I did it. I ran the London Marathon. A quick-stop tour of the capital in just four hours, two minutes and 50 seconds.
Firstly, thank you so much for your support. I crossed each timing mat well aware that Liberty’s supporters were keeping tabs on my progress, and it really did spur me on. And getting over that finishing line unleashed a whirlwind of emotions – elation, exhaustion and a tinge of dizzying sickness. For the first time in my life I had nothing to say.
Twenty-seven years ago, 96 people died at Hillsborough football stadium in an appalling tragedy compounded by cover-up and untruth. It is only now – with the jury’s verdict that those who died were unlawfully killed – that their families have begun to receive anything like justice for their loved ones.
This is it – go time. Today I’ll be running in the London Marathon.
I don’t really know how to feel about this. I’m not nervous. I’m not really excited. I just need to turn up and run, I suppose. But I couldn’t sleep last night.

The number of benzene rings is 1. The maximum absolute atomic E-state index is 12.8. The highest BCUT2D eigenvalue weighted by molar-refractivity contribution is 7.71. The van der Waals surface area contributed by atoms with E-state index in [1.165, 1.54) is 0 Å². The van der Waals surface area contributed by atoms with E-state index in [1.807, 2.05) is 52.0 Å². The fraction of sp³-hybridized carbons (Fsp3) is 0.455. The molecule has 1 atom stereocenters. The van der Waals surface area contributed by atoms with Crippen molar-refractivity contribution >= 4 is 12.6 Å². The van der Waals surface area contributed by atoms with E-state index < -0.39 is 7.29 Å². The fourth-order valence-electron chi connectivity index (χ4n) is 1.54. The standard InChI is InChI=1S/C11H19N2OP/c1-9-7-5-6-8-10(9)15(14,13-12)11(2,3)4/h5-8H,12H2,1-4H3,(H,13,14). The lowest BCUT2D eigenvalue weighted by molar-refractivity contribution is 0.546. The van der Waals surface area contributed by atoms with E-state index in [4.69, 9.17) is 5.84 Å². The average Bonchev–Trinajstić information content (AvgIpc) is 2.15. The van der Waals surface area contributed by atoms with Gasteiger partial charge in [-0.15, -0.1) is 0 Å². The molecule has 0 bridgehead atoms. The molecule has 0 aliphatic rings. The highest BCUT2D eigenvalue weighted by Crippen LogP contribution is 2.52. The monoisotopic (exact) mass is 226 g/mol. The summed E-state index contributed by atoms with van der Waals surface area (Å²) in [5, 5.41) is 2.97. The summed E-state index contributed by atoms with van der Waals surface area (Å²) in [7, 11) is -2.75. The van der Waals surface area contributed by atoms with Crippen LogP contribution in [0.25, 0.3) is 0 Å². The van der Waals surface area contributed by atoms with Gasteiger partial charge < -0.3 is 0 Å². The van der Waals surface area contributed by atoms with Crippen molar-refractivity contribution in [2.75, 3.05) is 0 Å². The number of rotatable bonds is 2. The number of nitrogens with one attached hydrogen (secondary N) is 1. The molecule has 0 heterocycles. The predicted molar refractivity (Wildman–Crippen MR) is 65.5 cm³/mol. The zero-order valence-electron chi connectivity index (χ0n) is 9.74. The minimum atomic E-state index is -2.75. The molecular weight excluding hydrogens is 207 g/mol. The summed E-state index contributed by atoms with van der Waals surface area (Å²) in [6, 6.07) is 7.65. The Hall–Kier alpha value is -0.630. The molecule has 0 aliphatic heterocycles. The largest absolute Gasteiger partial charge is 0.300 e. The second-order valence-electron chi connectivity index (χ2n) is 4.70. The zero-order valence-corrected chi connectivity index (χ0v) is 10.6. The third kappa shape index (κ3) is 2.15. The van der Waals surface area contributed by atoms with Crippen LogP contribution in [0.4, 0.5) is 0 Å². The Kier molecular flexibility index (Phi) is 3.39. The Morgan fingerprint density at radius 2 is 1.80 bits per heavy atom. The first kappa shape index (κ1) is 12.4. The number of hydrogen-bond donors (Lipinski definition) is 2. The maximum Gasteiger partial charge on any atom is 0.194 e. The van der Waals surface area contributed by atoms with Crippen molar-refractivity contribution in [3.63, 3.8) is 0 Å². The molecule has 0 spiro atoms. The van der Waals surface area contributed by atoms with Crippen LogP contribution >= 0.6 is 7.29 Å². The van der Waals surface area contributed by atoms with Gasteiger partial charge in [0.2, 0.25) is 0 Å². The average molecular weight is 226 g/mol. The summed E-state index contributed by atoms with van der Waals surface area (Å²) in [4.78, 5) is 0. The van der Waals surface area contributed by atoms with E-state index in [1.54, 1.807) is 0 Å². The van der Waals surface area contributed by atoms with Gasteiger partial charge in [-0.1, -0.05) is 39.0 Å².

Maybe I’m worried about the sheer effort of it all, or not getting my target time. Maybe that sixth bagel was five too many. Or maybe it’s because I stayed at a friend’s place last night for convenience and was put off by the change of surroundings. Either way, it’s finally here.
Over the past eight years there have been seven immigration bills and – since she became Home Secretary – Theresa May has made 45,000 changes to the immigration rules.
A frenzy of activity on issues of immigration and asylum has seen appeal rights removed, legal aid denied, asylum support slashed, families torn apart by minimum income thresholds and private landlords tasked with immigration enforcement.
Have you ever felt completely weighed down by the hopes and dreams of others? To the point where you’re doing your best to move forward, but you can’t shake those nagging voices holding you back?
I thought this was happening to me last week on the south bank of the Thames. I was struggling to put one foot in front of the other, until I realised I was literally dragging five horrified child-tourists along the ground by a rope.